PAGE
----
Late 20th century art that includes a great variety of styles, so is hard to define but is often characterised as a reaction against the formalism perceived to dominate Modernism. In architecture, it describes a style which borrows from many different traditions and which contrasts with the clarity and simplicity of many modernist buildings.

Steven Campbell Ding Dong Estimated earliest year: 1968 © THE ESTATE OF STEVEN CAMPBELL

The term Postmodernism is applied to a range of arts, architecture, criticism and philosophy from the last half of the twentieth century, which marked a departure from Modernism. Where Modernism was defined by utopian purity and simplicity, Postmodernists embraced plurality, appropriating earlier styles and conventions, often with self-awareness and irony.

Postmodern Architecture

In the mid-1970s the term was predominantly applied to architectural styles that moved away from the simplicity of Modernism towards more complex structures referencing a range of styles, sources and cultures. Cultural theorist, landscape designer and architectural historian Charles Jencks has been closely linked to Postmodern architecture, which he discussed in The Language of Postmodern Architecture, 1977.

Postmodernism in the Visual Arts

By the 1980s the term came into regular use in visual arts and design. Some artists drew on popular culture, while others placed dissimilar objects together such as text with images, or objects with graphics, with many engaged directly in social and political issues. Judy Chicago was one of a number who deliberately and consciously broke away from the limitations of formalism, as seen in her politically charged installation, The Dinner Party, 1974-79. Others saw Postmodernism as a continuation of the experimental spirit in Dada, Surrealism, Pop and Conceptual Art, such as American conceptualist Lawrence Weiner.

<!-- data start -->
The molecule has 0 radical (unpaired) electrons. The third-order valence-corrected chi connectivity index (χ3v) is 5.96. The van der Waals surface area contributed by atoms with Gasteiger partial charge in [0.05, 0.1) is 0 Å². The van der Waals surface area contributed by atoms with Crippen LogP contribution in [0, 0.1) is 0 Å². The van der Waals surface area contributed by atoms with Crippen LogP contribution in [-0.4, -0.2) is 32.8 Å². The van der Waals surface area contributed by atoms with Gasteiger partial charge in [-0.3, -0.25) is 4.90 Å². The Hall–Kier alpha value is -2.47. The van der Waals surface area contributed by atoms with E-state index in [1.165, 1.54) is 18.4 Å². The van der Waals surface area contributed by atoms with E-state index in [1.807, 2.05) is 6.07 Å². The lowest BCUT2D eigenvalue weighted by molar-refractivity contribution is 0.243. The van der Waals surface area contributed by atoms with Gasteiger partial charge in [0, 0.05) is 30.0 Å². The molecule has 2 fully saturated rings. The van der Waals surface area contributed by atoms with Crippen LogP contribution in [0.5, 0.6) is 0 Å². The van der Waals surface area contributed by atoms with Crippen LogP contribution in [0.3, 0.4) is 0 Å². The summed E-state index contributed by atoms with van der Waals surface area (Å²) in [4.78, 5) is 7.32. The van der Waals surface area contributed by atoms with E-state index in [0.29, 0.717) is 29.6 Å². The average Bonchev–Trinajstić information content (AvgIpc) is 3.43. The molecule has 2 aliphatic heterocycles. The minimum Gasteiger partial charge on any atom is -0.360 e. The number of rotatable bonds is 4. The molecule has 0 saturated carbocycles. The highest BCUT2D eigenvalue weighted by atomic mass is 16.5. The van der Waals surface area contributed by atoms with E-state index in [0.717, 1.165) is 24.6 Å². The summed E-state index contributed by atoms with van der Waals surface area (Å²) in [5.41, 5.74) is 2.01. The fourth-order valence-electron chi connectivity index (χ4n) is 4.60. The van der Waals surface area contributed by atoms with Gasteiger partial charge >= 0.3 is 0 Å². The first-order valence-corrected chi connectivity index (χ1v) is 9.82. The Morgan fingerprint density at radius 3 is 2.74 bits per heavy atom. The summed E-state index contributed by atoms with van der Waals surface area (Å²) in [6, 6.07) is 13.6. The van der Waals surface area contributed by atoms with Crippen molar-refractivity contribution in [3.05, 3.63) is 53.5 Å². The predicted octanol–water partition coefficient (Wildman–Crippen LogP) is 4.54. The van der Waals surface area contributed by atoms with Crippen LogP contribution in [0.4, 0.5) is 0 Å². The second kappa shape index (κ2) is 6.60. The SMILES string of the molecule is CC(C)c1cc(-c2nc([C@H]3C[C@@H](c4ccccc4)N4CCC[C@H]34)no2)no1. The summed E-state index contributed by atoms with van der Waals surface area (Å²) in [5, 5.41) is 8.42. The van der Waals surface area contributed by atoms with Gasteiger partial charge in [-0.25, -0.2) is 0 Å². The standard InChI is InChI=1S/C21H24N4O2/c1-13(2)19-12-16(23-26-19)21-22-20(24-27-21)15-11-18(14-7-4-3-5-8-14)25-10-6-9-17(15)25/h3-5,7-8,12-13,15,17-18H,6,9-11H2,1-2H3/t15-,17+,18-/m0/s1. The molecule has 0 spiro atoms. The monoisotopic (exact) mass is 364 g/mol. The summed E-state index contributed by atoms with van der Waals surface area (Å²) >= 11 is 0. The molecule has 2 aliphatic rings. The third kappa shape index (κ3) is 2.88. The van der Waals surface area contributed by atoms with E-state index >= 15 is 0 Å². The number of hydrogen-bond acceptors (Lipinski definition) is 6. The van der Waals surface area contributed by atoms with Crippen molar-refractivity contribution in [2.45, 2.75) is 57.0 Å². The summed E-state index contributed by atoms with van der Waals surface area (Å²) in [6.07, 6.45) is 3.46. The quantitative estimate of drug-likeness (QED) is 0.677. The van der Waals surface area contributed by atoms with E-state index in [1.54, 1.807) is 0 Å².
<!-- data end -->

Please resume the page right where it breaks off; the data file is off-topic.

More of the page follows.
French writer Jean Baudrillard has been referred to as the ‘high priest of postmodernism’, who defined key Postmodern concepts, particularly in Simulacra and Simulation, 1981. He reflected on the mass media and its influx of ‘simulated’ imagery, resulting in a second hand version of reality up for grabs by artists, designers and thinkers. American critic and theorist Fredric Jameson also became known for his analysis of Postmodernism, particularly in Postmodernism, or The Cultural Logic of Late Capitalism, 1991, in which he argued that postmodernity was defined by pastiche and a crisis in historicity. He wrote, ‘It is safest to grasp the concept of the postmodern as an attempt to think the present historically in an age that has forgotten how to think historically in the first place.’

Neo Expressionism and Postmodernism

The Neo Expressionist style is now closely affiliated with Postmodernism, including works by Julian Schnabel, David Salle and Steven Campbell, who superimposed unconventional found images and objects into their paintings. Postmodern artists have also explored the complexities of identity in the late twentieth century through various practices, raising issues including sexuality, race, ethnicity and death. Female identity has been a recurring subject for women artists, particularly in America since the 1970s, including work by Barbara Kruger, Cindy Sherman and Jenny Holzer. Sherman makes alternative self-portraits in which she remodels herself as exaggerated or comical characters from films, paintings or magazines, bringing into question familiar historical or contemporary archetypes.

Artists

Charles Jencks
born 1939
Steven Campbell
1953 - 2007
Lawrence Weiner
born 1942
Cindy Sherman
born 1954
Jenny Holzer
born 1950

Glossary terms

  • Art in which the idea takes precedence over its manifestation in visual form. It emerged in the 1960s and was often concerned with the nature of art and the use of language.

  • A radical artistic and literary movement that was a reaction against the cultural climate that supported the First World War. The Dadaists took an anti-establishment attitude, questioning art's status and favouring performance and collage over traditional art techniques. Many Dadaists went on to become involved with Surrealism.

  • A literary and artistic movement that sought to challenge conventions through the exploration of the subconscious mind, invoking the power of dreams and elements of chance. It is now regarded as one of the most radical movements of the 20th century.

  • An art movement of the 1950s to the 1970s that was primarily based in Britain and the United States. Pop artists are so called because of their use of imagery from popular culture. They also introduced techniques and materials from the commercial world, such as screen-printing, to fine art practice.